A custom 404 page is important. You don't want to loose visitors off your site and an user friendly error page, one which quickly re-enpowers the user, is key here.
It's also key to ensure that your "page not found" message actually returns the 404 header response. At the end of 2004 in Vegas, Yahoo banged on and on about this in a presentation to SEOs and webmasters.
The 404 response is also key if you wish to make use of the reporting capabilities of Google's sitemap XML project.
The issue is that if you use Apache and an ErrorDocument command that you'll wind up with a 302 response - that might actually be correct as the server is redirecting the user agent to the custom 404 page.
An .htaccess file might look like:
The killer catch is that it's not possible to tweak Apache or use PHP to actually get requests to non-pages (www.example.com/no-page/ for example) to actually return the 404 header.
ErrorDocument 404 http://www.example.com/404e.php
The good news is that there is a compromise which Google accepts - and this compromise is good enough to get your sitemap XML verification file accepted.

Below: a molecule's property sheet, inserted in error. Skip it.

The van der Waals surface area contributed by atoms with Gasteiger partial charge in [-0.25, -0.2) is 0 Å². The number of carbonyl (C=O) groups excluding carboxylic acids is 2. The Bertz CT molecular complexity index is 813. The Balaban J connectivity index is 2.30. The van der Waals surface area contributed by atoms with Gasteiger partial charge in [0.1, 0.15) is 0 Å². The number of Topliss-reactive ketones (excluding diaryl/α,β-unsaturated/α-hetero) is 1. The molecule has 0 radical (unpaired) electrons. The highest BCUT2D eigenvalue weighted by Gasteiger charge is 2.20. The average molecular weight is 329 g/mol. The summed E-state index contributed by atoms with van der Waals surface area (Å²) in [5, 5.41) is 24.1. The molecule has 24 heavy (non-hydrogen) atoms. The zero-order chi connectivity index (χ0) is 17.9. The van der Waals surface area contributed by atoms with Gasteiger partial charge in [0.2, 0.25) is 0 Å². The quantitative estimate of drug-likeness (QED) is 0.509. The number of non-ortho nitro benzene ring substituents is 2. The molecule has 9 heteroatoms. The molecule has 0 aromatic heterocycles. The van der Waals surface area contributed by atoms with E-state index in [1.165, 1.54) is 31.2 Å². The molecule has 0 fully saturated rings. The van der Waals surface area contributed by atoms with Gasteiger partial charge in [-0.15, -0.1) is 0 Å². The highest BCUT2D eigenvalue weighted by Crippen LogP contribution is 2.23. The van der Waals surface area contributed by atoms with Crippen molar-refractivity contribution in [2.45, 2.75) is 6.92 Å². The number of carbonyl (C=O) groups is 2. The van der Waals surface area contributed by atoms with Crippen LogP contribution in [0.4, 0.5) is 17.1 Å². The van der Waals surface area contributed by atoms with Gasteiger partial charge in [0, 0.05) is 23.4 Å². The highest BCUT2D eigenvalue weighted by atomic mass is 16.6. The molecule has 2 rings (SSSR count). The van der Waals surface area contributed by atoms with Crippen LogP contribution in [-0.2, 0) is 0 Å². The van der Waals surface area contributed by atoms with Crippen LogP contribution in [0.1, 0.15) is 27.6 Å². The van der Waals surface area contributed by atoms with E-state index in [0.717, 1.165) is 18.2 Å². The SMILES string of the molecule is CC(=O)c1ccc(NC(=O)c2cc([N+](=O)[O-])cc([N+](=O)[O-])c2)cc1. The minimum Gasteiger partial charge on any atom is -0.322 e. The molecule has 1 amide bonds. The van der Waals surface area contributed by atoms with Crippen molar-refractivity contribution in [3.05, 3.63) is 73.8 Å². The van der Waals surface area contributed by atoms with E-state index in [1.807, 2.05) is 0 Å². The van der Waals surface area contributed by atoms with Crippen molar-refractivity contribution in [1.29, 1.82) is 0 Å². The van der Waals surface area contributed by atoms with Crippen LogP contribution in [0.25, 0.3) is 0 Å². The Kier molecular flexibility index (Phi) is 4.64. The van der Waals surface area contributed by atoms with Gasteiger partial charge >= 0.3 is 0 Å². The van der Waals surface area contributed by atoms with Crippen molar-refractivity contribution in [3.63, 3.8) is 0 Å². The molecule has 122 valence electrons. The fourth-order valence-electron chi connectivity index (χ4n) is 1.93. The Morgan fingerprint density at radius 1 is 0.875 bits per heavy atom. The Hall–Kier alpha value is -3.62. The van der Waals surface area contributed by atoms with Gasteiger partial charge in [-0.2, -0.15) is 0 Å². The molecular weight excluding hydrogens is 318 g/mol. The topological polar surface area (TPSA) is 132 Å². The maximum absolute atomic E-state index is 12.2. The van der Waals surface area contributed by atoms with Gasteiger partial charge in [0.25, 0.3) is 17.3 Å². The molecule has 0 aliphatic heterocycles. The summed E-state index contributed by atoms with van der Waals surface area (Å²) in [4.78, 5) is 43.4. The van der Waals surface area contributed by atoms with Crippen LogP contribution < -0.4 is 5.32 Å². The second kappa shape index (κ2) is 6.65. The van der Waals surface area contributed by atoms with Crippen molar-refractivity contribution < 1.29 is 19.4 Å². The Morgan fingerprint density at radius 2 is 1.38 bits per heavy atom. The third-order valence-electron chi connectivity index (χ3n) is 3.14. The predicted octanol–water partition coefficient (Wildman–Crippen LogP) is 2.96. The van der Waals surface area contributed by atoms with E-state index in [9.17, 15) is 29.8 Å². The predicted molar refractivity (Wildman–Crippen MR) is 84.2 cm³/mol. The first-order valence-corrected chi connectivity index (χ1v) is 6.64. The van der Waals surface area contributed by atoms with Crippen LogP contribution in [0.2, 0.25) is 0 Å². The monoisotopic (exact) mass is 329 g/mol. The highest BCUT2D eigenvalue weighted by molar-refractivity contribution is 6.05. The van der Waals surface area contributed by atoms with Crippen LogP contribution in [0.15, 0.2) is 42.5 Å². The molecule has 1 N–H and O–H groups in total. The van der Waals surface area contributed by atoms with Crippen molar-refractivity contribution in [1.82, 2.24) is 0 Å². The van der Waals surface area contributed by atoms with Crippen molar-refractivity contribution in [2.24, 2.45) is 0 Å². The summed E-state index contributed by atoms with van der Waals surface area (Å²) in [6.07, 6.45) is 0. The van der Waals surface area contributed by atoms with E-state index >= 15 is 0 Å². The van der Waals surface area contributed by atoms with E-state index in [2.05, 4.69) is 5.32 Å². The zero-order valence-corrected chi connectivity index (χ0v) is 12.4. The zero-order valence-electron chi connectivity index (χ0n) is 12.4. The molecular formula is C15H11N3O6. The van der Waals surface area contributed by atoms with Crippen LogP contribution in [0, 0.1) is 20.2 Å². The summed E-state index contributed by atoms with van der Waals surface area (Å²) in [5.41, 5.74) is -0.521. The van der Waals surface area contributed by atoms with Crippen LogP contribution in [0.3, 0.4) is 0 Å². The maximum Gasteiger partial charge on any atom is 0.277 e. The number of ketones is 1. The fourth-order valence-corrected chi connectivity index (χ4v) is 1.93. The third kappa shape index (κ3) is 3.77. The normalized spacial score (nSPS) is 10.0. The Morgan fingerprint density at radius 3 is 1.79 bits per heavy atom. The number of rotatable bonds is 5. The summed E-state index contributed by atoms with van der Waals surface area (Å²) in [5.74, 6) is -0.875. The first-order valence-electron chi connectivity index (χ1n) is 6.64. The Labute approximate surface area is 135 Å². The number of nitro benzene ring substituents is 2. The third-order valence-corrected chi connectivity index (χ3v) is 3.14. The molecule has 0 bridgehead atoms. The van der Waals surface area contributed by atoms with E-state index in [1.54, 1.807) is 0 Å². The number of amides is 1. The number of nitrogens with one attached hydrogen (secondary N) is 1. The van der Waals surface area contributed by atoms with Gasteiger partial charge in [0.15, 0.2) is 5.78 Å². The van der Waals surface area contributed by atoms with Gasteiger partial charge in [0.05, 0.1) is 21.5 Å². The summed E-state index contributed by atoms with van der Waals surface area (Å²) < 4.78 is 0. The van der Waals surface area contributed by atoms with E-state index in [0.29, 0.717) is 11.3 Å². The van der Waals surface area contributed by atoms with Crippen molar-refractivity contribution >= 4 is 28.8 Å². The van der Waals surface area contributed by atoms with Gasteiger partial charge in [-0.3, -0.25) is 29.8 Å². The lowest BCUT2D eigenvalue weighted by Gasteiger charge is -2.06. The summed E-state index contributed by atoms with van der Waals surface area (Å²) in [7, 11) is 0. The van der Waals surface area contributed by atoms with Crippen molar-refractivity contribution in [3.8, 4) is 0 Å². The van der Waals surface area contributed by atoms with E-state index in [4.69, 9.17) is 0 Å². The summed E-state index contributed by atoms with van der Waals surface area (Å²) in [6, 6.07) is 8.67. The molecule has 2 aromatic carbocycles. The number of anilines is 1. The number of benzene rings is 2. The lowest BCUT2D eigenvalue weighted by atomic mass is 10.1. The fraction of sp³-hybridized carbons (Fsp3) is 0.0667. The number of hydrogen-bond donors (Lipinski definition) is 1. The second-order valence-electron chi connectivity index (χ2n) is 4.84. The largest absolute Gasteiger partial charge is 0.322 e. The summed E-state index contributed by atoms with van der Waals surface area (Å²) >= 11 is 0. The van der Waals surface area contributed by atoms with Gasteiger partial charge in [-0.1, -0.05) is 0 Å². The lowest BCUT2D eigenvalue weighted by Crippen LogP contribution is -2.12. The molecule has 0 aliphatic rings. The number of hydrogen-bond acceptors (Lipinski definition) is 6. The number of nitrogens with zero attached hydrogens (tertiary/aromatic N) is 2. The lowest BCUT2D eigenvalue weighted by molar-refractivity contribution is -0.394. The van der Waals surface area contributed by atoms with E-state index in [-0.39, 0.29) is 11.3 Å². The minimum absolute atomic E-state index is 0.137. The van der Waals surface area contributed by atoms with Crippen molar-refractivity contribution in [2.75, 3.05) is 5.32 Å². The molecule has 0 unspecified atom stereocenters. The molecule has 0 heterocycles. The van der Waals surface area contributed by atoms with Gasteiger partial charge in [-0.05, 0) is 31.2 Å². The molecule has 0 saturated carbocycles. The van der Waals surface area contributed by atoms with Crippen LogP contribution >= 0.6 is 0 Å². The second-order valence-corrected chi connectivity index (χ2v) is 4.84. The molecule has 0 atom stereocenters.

With PHP you can have your custom error page issue a 404 header before showing you any HTML. That's fairly easy:
at the start of the page in a chunk of PHP.
header("HTTP/1.0 404 Page not found");
If you examine the header of the custom error page (404e.php in my example) then that does correctly return the 404 header.
Google is following the 302 to the custom error page and then checking the header off that error page. This is really what you'd expect Google to do as it's the only way to deal with two or more redirects in a chain.
The good news is that wikis and sites optimised to have SEO friendly URL structures can take part in the rather handy sitemap XML.
Now if Google would just set up the vanity URL http://sitemap.google.com for the lazybones among us - I'd be happy.